In his first complete campaign as head coach, Garrett led Dallas to an 8-8 record. The final loss came in Week 17 to the New York Giants with a playoff berth on the line.
In 2012, the story was much the same. Another 8-8 product and another disappointment with a playoff spot on the line.
The game was a microcosm of the season.
Tony Romo made a few too many mistakes, the defense started to show holes and the head coach couldn’t figure out a way to turn things around.
Garrett's job is likely safe thanks to a 5-3 push over the team's final eight games and the way he led Dallas through the Jerry Brown, Jr. tragedy.
But there were a number of mistakes made by Garrett throughout the year that added to the Cowboys' painfully short final result.
So, let's examine Garrett's biggest errors of the 2012 season.
The Dallas Cowboys were the second-worst rushing attack in the NFL.
Offensive balance is needed for sustained success, and Dallas never had it.
Tony Romo's biggest criticism is his aptitude for making too many mistakes. You know the best way to limit that?
Yep, that's right: run the football.
Dallas had the second-least rushing attempts in the NFL this season at 355, and 30 of those came from Romo himself.
Sure, DeMarco Murray was hurt for much of the year, which limited the Cowboys' ability to run. However, that was no reason to abandon it. The run is still a necessary part of the offense. Even if it's not effective, it still forces defenses to pay attention, leaving more lanes for the passing game open.
But Garrett didn't care much for that established football principle this season.
Instead, Dallas attempted the third-most passes in the NFL.
And you know what each of the top three teams in passing attempts have in common?
They're sitting at home this week for the playoffs.
Balance is necessary for offensive success in the NFL. Garrett refused to buy into that this year, and it cost Dallas in the end.
One hundred and eighteen.
That's the amount of penalties the Cowboys committed this season for a total of 7.4 penalties a game, the third-worst mark in the NFL.
For some perspective, the league’s least-penalized team, the NFC's No. 1 seed Atlanta Falcons, only averaged 3.4 a contest.
On the year, the Falcons lost 26 yards a game due to penalties, while the Cowboys surrendered 53.
Think that makes a difference?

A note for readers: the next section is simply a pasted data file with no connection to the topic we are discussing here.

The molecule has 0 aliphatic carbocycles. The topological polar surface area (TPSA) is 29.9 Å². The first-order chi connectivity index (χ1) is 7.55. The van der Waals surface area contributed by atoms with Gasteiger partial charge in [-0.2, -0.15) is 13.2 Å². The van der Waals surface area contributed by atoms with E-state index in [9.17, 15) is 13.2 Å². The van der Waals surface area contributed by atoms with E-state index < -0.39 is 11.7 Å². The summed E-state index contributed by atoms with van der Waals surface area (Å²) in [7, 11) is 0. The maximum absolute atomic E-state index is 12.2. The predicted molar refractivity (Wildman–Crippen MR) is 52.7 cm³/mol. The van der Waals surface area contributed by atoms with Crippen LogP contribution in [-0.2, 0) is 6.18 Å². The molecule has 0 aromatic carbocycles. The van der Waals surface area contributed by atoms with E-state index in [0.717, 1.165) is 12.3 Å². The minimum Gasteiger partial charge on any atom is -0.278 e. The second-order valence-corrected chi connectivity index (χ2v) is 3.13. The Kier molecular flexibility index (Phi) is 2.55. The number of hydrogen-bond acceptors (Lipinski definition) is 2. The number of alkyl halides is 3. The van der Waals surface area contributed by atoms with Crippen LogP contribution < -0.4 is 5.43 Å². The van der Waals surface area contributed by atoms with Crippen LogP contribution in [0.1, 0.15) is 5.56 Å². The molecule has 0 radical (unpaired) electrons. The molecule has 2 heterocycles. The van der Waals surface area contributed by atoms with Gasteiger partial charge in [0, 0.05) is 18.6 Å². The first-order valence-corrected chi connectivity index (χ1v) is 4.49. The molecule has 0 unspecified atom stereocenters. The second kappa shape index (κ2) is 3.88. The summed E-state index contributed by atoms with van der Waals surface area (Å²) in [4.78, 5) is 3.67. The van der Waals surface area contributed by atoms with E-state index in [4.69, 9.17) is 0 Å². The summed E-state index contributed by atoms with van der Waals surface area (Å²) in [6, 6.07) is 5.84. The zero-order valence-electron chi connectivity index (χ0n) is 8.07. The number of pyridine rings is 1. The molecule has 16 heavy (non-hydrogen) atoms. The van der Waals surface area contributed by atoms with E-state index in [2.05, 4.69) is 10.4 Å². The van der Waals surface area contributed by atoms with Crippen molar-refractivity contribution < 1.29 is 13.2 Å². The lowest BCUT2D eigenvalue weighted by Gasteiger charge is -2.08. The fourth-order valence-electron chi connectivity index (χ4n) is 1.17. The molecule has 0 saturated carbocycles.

The short answer is yes.
The long answer is, of course it does; what kind of question is that?
Some penalties are expected; at times even necessary. But mostly, the majority of penalties come down to discipline, an aspect of a team that is purely an extension of the head coach.
Dallas wasn't a disciplined team this season, and there is only one person to blame for that.
This particular mistake is harder to pinpoint.
It wasn't one play, moment or call that cost Dallas against the Redskins. Instead, a glutton of minor mistakes cost his team a victory.
And that's on Garrett.
Yes, he's not the reason his line jumped. And no, he didn't force Romo to chunk the ball downfield into the waiting hands of a Washington corner.
But it is on him to prepare his team not to make these mistakes. And more importantly, it's his job to ensure his team is mentally tough enough to perform in these high-pressure instances.
Garrett failed to do that.
Now, it will be 12 long months until he can change the result.
When the Cowboys look back on their season wondering what else they could have done, this will be the first game they remember.
Dallas should have beaten the Baltimore Ravens in Week 6.
The Cowboys outplayed the Ravens that day, receiving every break possible, including a recovered onside kick.
But with 22 seconds left, Garrett's clock-management skills abandoned him.
Dez Bryant had just caught a slant over the middle for a one-yard gain. Then, instead of calling the Cowboys' final timeout or urging his team to spike the ball, Garrett allowed the clock to wind down to six seconds before calling a timeout.
The result was a missed 51-yard Dan Bailey field goal that allowed the Ravens to steal a victory.
In that situation, Garrett should have called the timeout immediately, a tactic that would have likely allowed Dallas to call at least few more plays to move the ball closer for Bailey.
It was an error so egregious that even Garrett admitted his mistake following the contest. (h/t ESPN)
When we look at that situation, the evaluation is that we need to do a better job in that situation. That starts with me just executing and getting more out of that situation. If you look at where we are on the field, how many timeouts we have left and what we're trying to get accomplished. We understood we were in field goal range at that time. We felt good about the distance and that Dan Bailey could kick the ball. Having said that, we wanted to get closer.
Head coaches can't make these kind of mistakes. They're supposed to put their team in the best possible situation to win, not cost their teams games.
Garrett must eliminate these errors next season.
If not, his third full season in Dallas will be his last.